California-based DoorDash (DASH) offers on-demand food ordering and delivery services in more than 7,000 cities across the U.S., Canada, Japan, and Australia.
In an expansion move, DoorDash has agreed to acquire Wolt Enterprises, a Finland-based food delivery platform that operates in 23 countries. The all-stock deal of €7 billion is expected to close in the first half of 2022.
With this in mind, let’s take a look at DASH’s financials and understand what has changed in its risk factors. (See Insiders’ Hot Stocks on TipRanks)
Q3 Financial Results
DoorDash reported revenue of $1.3 billion for third quarter of 2021, surpassing the consensus estimate of $1.2 billion. The company had reported revenue of $879 million in the same quarter last year. Marketplace GOV increased 44% year-over-year to $10.4 billion.
During the quarter, the company posted a loss per share of $0.30, missing the consensus estimate of $0.28 loss per share. It has posted a loss of $0.96 per share in the same quarter last year. DoorDash ended the third quarter with $2.9 billion in cash. (See DoorDash stock charts on TipRanks).
According to the new TipRanks’ Risk Factors tool, DASH’s main risk category is Finance & Corporate, which accounts for 41% of the total 79 risks identified for the stock. Recently, the company updated its risk profile with five new risk factors related to the pending Wolt acquisition deal.
The company has informed investors that it may not succeed in acquiring Wolt. The company has cited many reasons that could cause the deal to collapse, including failure to obtain regulatory approvals and lawsuits challenging the agreement. If the deal collapses, DoorDash may be required to pay €210 million in termination fee to Wolt. Moreover, the company will incur acquisition-related costs regardless of whether the transaction goes through. The company has warned that any failure to close the acquisition could adversely impact its business, financial condition and stock price.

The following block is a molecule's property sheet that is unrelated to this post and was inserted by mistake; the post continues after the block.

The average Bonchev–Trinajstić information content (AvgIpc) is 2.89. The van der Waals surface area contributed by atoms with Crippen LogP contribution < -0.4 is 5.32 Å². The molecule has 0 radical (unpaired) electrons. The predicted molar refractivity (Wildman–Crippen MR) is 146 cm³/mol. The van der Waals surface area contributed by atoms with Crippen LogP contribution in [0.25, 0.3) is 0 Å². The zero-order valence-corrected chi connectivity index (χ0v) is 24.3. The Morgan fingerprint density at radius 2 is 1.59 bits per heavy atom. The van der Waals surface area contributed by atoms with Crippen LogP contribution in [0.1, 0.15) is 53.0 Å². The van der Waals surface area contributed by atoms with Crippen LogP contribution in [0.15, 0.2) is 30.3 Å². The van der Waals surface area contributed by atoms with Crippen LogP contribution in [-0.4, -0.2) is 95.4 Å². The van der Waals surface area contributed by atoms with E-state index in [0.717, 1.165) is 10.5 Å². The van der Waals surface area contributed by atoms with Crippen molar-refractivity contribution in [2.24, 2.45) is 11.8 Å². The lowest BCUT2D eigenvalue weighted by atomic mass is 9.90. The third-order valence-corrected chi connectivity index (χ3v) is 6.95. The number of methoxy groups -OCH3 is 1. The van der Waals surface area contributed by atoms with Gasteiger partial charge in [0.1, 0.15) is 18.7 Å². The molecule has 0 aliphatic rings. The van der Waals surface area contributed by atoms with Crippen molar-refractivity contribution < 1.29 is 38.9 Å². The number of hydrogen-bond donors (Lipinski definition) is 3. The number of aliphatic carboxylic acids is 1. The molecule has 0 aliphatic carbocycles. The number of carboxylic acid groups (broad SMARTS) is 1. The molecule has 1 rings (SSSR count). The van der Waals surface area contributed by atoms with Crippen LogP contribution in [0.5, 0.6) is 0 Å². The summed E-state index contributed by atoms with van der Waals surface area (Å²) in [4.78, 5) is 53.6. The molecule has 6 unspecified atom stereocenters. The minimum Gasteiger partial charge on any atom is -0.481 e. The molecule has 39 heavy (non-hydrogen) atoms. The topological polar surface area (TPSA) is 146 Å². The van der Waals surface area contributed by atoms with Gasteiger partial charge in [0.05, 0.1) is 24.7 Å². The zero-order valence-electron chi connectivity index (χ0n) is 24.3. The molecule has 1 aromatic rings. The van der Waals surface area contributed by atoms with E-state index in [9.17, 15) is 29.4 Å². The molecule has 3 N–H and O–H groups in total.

DoorDash has cautioned investors that although it has conducted due diligence on Wolt, there may be hidden liabilities that could be uncovered later. This could result in write-offs and unanticipated costs.
The company tells investors that even if it succeeds in closing the Wolt acquisition, it could experience difficulties in achieving the anticipated benefits of the merger. DASH further highlights that the integration of Wolt into its system could run into challenges because of the differences in management ideologies and corporate cultures.
Finally, DoorDash underlines that after closing the Wolt acquisition, its international operations will account for a greater portion of its overall business than they do currently. As a result, the company’s exposure to fluctuations in forex rates will increase and may adversely impact its financial results.
The Finance & Corporate risk factor’s sector average is at 44%, compared to DASH’s 40.5%. Shares of the company have gained about 59% year-to-date.
Following DoorDash’s third-quarter earnings report, Truist analyst Youssef Squali reiterated a Buy rating on the stock and raised the price target to $260 from $250. Squali’s new price target suggests 14.33% upside potential.
The analyst observed that DoorDash delivered strong third-quarter results and that the momentum would continue into the fourth quarter.
Consensus among analysts is a Moderate Buy based on 9 Buys and 9 Holds. The average DoorDash price target of $238.50 implies 4.87% upside potential to current levels.
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